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U.S. Forest Service: https://www.fs.usda.gov/about-agency/contact-us ; USDA Secretary Tom Vilsack: [email protected]; U.S. District Court for the District of New Mexico: [email protected]; NM Governor: https://www.governor.state.nm.us/contact-the-governor/

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PETITION TARGETS: U.S. Forest Service, U.S. Department of Agriculture, New Mexico Governor Michelle Lujan Grisham, District Court of New Mexico

UPDATE (12/28/2023): Because of smaller herd sizes in 2024, the U.S. Forest Service has announced that they will not be utilizing helicopters to shoot wild cattle in Gila National Forest, according to news. Unfortunately, this does not rule out ground-based roundups of the animals. –Lady Freethinker Staff

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Nineteen wild cows in New Mexico’s remote and massive Gila National Forest likely suffered slow and agonizing deaths after being cruelly shot down by helicopters — with their corpses left to rot where they landed, according to news reports.

The federal reserve encompasses nearly 3 million acres — including grazing allotments for privately-owned cows — but the U.S. Forest Service alleged that shooting an estimated 150 feral cows reportedly was needed to “protect public safety and biodiversity.”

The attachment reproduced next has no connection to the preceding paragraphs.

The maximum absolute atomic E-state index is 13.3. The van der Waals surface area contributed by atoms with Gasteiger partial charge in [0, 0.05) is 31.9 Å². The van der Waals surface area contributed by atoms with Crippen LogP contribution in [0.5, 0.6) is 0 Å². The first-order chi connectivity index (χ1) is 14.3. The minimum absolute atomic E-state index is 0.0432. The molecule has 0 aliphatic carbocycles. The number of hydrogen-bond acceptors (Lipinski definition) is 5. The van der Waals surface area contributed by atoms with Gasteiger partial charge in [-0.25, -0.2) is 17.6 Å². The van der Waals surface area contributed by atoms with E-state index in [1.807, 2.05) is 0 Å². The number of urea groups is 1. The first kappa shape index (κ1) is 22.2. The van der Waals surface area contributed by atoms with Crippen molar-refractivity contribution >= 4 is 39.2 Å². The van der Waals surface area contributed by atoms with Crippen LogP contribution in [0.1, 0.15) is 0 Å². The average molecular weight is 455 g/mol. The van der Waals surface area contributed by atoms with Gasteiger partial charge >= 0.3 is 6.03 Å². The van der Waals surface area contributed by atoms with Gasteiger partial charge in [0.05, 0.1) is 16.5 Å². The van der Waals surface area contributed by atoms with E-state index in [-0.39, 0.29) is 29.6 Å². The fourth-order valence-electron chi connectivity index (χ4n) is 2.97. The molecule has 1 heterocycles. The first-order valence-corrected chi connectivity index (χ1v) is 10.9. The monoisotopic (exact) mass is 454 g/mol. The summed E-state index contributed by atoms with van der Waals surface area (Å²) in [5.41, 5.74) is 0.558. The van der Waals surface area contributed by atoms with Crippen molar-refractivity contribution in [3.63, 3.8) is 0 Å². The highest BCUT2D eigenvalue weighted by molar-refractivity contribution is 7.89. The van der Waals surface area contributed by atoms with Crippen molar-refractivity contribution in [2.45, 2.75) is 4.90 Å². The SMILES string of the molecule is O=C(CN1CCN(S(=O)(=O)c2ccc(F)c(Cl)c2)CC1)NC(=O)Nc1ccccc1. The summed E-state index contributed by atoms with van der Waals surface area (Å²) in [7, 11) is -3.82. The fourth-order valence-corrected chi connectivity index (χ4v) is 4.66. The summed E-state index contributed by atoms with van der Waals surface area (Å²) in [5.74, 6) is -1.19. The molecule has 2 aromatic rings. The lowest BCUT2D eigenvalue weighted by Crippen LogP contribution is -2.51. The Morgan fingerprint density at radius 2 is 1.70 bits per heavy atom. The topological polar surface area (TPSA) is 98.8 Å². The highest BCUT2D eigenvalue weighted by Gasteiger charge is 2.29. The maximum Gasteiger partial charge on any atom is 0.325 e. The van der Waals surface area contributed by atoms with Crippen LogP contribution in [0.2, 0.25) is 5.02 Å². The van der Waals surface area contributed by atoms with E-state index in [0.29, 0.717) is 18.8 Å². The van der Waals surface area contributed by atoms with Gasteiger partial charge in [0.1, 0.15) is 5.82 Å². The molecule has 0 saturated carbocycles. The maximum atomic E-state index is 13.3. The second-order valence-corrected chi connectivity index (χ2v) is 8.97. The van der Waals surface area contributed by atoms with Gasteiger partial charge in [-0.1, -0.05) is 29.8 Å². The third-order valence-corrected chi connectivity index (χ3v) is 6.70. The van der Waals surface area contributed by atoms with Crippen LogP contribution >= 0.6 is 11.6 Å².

The Forest Service reported the brutal gunning would be “humane” — despite that the shooting was from a distance, at panicked animals fleeing from the helicopter. They also claimed that leaving the dying and dead cows to decay in the wilderness wouldn’t cause pollution of precious waterways.

But at least two cows died and decomposed in the precious Gila River during last year’s aerial shootings — which massacred 65 defenseless cows over two days — according to the New Mexico Livestock Board, which also reported the animals had numerous gun shot wounds to their heads, necks, backs, and sides — likely leading to painful, prolonged deaths.

The shootings also likely orphaned calves left to fend for themselves who are not likely to survive, said the Humane Farming Association — which called the shootings “unadulterated animal cruelty.”

Over the 4-day hunt, 19 innocent cows lost their lives — simply for existing.

It’s time for the U.S. Forest Service to acknowledge that cows are sentient beings capable of feeling pain and fear and that aerial gunning is inherently cruel and to adopt humane alternatives that don’t cause the animals to suffer.

Sign our petition urging the U.S. Forest Service and USDA to NEVER AGAIN shoot cows from the sky and instead allocate resources toward more effective and humane methods of population control. We’re also urging New Mexico’s governor to continue speaking out against how this “management” was handled, and for the courts that hear lawsuits or requests to halt this gruesome practice to take opponents’ concerns seriously.